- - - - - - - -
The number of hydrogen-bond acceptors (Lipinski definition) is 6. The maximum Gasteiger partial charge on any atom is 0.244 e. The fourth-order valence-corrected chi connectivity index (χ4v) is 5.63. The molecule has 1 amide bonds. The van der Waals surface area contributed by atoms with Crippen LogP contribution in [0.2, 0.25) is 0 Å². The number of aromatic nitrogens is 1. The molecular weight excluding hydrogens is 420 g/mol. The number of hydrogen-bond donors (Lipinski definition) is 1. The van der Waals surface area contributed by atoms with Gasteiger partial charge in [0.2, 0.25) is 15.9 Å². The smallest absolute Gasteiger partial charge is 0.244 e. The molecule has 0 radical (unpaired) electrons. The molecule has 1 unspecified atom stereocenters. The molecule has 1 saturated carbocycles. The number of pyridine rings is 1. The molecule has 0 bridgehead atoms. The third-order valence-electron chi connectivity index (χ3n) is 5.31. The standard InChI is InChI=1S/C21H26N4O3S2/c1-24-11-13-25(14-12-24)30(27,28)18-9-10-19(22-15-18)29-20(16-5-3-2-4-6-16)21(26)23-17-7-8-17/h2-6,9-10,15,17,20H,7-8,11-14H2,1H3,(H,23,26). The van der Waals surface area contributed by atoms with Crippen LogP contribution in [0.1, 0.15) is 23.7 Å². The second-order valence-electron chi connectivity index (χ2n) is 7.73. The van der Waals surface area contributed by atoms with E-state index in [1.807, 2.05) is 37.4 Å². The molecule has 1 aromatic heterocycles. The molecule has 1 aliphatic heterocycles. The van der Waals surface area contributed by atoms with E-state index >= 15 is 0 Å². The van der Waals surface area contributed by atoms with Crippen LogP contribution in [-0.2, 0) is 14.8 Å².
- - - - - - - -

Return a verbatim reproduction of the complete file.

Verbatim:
The number of hydrogen-bond acceptors (Lipinski definition) is 6. The maximum Gasteiger partial charge on any atom is 0.244 e. The fourth-order valence-corrected chi connectivity index (χ4v) is 5.63. The molecule has 1 amide bonds. The van der Waals surface area contributed by atoms with Crippen LogP contribution in [0.2, 0.25) is 0 Å². The number of aromatic nitrogens is 1. The molecular weight excluding hydrogens is 420 g/mol. The number of hydrogen-bond donors (Lipinski definition) is 1. The van der Waals surface area contributed by atoms with Gasteiger partial charge in [0.2, 0.25) is 15.9 Å². The smallest absolute Gasteiger partial charge is 0.244 e. The molecule has 0 radical (unpaired) electrons. The molecule has 1 unspecified atom stereocenters. The molecule has 1 saturated carbocycles. The number of pyridine rings is 1. The molecule has 0 bridgehead atoms. The third-order valence-electron chi connectivity index (χ3n) is 5.31. The standard InChI is InChI=1S/C21H26N4O3S2/c1-24-11-13-25(14-12-24)30(27,28)18-9-10-19(22-15-18)29-20(16-5-3-2-4-6-16)21(26)23-17-7-8-17/h2-6,9-10,15,17,20H,7-8,11-14H2,1H3,(H,23,26). The van der Waals surface area contributed by atoms with Crippen LogP contribution in [0.1, 0.15) is 23.7 Å². The second-order valence-electron chi connectivity index (χ2n) is 7.73. The van der Waals surface area contributed by atoms with E-state index in [1.807, 2.05) is 37.4 Å². The molecule has 1 aromatic heterocycles. The molecule has 1 aliphatic heterocycles. The van der Waals surface area contributed by atoms with E-state index >= 15 is 0 Å². The van der Waals surface area contributed by atoms with Crippen LogP contribution in [-0.2, 0) is 14.8 Å².